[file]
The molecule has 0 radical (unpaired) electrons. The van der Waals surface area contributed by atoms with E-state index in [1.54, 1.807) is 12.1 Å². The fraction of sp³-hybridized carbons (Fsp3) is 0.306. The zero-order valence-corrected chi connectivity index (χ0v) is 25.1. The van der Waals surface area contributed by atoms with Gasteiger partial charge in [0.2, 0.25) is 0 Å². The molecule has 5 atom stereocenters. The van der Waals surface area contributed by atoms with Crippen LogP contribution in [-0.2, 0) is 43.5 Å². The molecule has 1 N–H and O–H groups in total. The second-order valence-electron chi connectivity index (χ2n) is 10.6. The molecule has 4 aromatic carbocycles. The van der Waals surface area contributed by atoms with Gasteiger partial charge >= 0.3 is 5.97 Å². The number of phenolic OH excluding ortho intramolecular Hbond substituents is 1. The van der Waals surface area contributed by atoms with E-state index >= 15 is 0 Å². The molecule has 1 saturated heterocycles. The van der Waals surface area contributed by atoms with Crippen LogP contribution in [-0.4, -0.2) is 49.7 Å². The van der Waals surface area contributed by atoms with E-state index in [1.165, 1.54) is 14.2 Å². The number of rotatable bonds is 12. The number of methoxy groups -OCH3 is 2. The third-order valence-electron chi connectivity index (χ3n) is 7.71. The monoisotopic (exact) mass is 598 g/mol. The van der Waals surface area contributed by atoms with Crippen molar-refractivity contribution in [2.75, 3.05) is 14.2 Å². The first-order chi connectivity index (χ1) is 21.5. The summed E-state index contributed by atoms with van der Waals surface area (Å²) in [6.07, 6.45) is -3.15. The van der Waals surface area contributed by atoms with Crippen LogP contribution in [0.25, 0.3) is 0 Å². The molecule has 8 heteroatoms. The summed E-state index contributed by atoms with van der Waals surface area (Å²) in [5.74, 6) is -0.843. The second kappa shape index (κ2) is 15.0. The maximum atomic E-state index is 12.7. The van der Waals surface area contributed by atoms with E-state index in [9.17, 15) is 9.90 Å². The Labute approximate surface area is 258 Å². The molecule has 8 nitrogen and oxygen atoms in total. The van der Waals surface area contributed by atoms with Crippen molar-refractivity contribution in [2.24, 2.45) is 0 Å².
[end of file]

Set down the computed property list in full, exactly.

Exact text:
The molecule has 0 radical (unpaired) electrons. The van der Waals surface area contributed by atoms with E-state index in [1.54, 1.807) is 12.1 Å². The fraction of sp³-hybridized carbons (Fsp3) is 0.306. The zero-order valence-corrected chi connectivity index (χ0v) is 25.1. The van der Waals surface area contributed by atoms with Gasteiger partial charge in [0.2, 0.25) is 0 Å². The molecule has 5 atom stereocenters. The van der Waals surface area contributed by atoms with Crippen LogP contribution in [-0.2, 0) is 43.5 Å². The molecule has 1 N–H and O–H groups in total. The second-order valence-electron chi connectivity index (χ2n) is 10.6. The molecule has 4 aromatic carbocycles. The van der Waals surface area contributed by atoms with Gasteiger partial charge >= 0.3 is 5.97 Å². The number of phenolic OH excluding ortho intramolecular Hbond substituents is 1. The van der Waals surface area contributed by atoms with E-state index >= 15 is 0 Å². The molecule has 1 saturated heterocycles. The van der Waals surface area contributed by atoms with Crippen LogP contribution in [-0.4, -0.2) is 49.7 Å². The van der Waals surface area contributed by atoms with E-state index in [1.165, 1.54) is 14.2 Å². The number of rotatable bonds is 12. The number of methoxy groups -OCH3 is 2. The third-order valence-electron chi connectivity index (χ3n) is 7.71. The monoisotopic (exact) mass is 598 g/mol. The van der Waals surface area contributed by atoms with Crippen molar-refractivity contribution in [2.75, 3.05) is 14.2 Å². The first-order chi connectivity index (χ1) is 21.5. The summed E-state index contributed by atoms with van der Waals surface area (Å²) in [6.07, 6.45) is -3.15. The van der Waals surface area contributed by atoms with Crippen LogP contribution in [0.25, 0.3) is 0 Å². The molecule has 8 heteroatoms. The summed E-state index contributed by atoms with van der Waals surface area (Å²) in [5.74, 6) is -0.843. The second kappa shape index (κ2) is 15.0. The maximum atomic E-state index is 12.7. The van der Waals surface area contributed by atoms with E-state index in [9.17, 15) is 9.90 Å². The Labute approximate surface area is 258 Å². The molecule has 8 nitrogen and oxygen atoms in total. The van der Waals surface area contributed by atoms with Crippen molar-refractivity contribution in [2.24, 2.45) is 0 Å².